New Faculty Member, 2022–23
Assistant Professor, Chemical engineering
Layla Khalifehzadeh says her goal as a new assistant professor of chemical engineering at Arizona State University is to “create an inclusive research environment that welcomes students with diverse socioeconomic and scientific backgrounds.” She is looking forward to cultivating the culture of diversity and inclusion in the School for Engineering of Matter, Transport and Energy, one of the seven schools in the Ira A. Fulton Schools of Engineering at ASU.
Khalifehzadeh is also excited about collaborating with her new colleagues.
“I was inspired to join ASU by the shared passion for research and innovation and have been very energized to see the culture of respect and collaboration,” she says.
“The Fulton Schools of Engineering are designed in a unique way to help cultivate and facilitate collaboration across disciplines,” she says. “These exceptional qualities make ASU an ideal environment for interdisciplinary research and increase the possibility of making high-impact discoveries.”
As a child, Khalifehzadeh had the opportunity to attend various enrichment programs that exposed her to principles of science, math and engineering. The awe she felt upon observing a specimen under a microscope for the first time remains with her to this day.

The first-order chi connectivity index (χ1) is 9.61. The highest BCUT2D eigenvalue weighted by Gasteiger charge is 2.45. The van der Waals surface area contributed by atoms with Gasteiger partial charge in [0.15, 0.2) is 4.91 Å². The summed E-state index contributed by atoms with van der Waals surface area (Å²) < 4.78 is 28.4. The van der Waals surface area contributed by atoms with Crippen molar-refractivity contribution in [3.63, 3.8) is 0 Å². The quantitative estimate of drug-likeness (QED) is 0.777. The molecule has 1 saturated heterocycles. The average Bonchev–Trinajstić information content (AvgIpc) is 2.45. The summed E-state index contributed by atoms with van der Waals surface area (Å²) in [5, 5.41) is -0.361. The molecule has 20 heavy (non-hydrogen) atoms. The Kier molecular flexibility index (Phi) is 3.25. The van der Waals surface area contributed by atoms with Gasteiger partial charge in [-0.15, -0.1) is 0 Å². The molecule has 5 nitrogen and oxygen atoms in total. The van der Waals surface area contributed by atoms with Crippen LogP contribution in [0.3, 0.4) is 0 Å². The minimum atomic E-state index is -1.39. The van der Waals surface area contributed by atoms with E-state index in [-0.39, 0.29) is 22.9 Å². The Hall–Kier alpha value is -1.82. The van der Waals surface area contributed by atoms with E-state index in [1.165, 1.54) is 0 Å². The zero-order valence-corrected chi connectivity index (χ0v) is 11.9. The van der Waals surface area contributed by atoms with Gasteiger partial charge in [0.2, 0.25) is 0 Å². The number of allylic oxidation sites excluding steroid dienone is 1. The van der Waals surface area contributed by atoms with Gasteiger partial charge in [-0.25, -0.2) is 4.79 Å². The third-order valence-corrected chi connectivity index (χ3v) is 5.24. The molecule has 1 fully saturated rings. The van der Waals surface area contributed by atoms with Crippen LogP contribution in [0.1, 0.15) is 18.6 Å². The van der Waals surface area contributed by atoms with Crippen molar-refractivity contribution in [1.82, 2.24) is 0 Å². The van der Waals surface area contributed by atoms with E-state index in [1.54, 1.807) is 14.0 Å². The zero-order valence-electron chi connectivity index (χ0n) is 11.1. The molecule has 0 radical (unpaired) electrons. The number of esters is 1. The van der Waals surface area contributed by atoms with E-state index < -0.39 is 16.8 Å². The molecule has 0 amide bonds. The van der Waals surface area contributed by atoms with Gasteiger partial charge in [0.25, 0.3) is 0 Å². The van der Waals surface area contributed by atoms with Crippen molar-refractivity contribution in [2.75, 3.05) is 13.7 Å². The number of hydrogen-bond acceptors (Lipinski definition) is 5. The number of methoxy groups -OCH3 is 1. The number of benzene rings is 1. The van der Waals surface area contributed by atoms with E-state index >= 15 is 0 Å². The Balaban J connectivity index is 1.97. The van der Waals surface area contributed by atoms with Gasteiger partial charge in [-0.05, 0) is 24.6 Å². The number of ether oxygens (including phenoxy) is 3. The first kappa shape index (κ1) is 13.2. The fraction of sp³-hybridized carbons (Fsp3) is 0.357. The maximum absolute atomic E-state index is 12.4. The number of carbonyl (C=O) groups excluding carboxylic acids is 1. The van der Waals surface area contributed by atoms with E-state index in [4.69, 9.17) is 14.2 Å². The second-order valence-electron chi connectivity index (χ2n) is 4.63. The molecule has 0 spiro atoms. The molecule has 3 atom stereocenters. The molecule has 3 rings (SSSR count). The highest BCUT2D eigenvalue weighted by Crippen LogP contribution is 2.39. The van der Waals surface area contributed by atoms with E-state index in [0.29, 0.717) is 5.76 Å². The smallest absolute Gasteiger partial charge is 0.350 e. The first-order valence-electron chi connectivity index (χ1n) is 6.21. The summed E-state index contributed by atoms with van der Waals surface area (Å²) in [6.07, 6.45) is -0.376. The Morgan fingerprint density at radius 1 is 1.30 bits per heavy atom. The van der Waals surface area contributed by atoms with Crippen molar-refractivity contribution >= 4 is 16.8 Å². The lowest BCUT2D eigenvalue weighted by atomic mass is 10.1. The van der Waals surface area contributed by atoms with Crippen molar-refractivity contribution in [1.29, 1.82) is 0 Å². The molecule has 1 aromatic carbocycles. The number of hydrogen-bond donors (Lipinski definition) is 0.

During her undergraduate years, she assisted a materials scientist with the development of materials for a variety of applications and honed this ability during her master’s program when developing a new coating technique for hip-replacement implants. That work jumpstarted her interest in biomaterials and led her to join Professor Buddy Ratner’s laboratory at the University of Washington.
Khalifehzadeh pursued a unique interdisciplinary path during her postdoctoral work at the laboratories of chemical engineering professor, Zhenan Bao, in collaboration with the late Professor Sanjiv S. Gambhir at Stanford University. She is a recipient of several pre- and postdoctoral awards from the National Institutes of Health, or NIH, including the Ruth L. Kirschstein National Research Service Award Institutional Research Training Grant and the prestigious and highly competitive K99/R00.
“My research program combines advanced polymer synthesis, molecular engineering and computational methods to develop novel biomedical platforms for improved disease diagnosis and therapy,” says Khalifehzadeh. “It is mainly focused on designing and developing soft polymeric materials for wearable and implantable bioelectronic devices to be used for early diagnosis and treatment of cancer. The ultimate goal is to bring this technology to the clinic.”
When she is not doing research, Khalifehzadeh likes to explore nature. She goes hiking and camping at every opportunity, including visits to most of the national parks along the west coast of the United States.
Written by Hayley Hilborn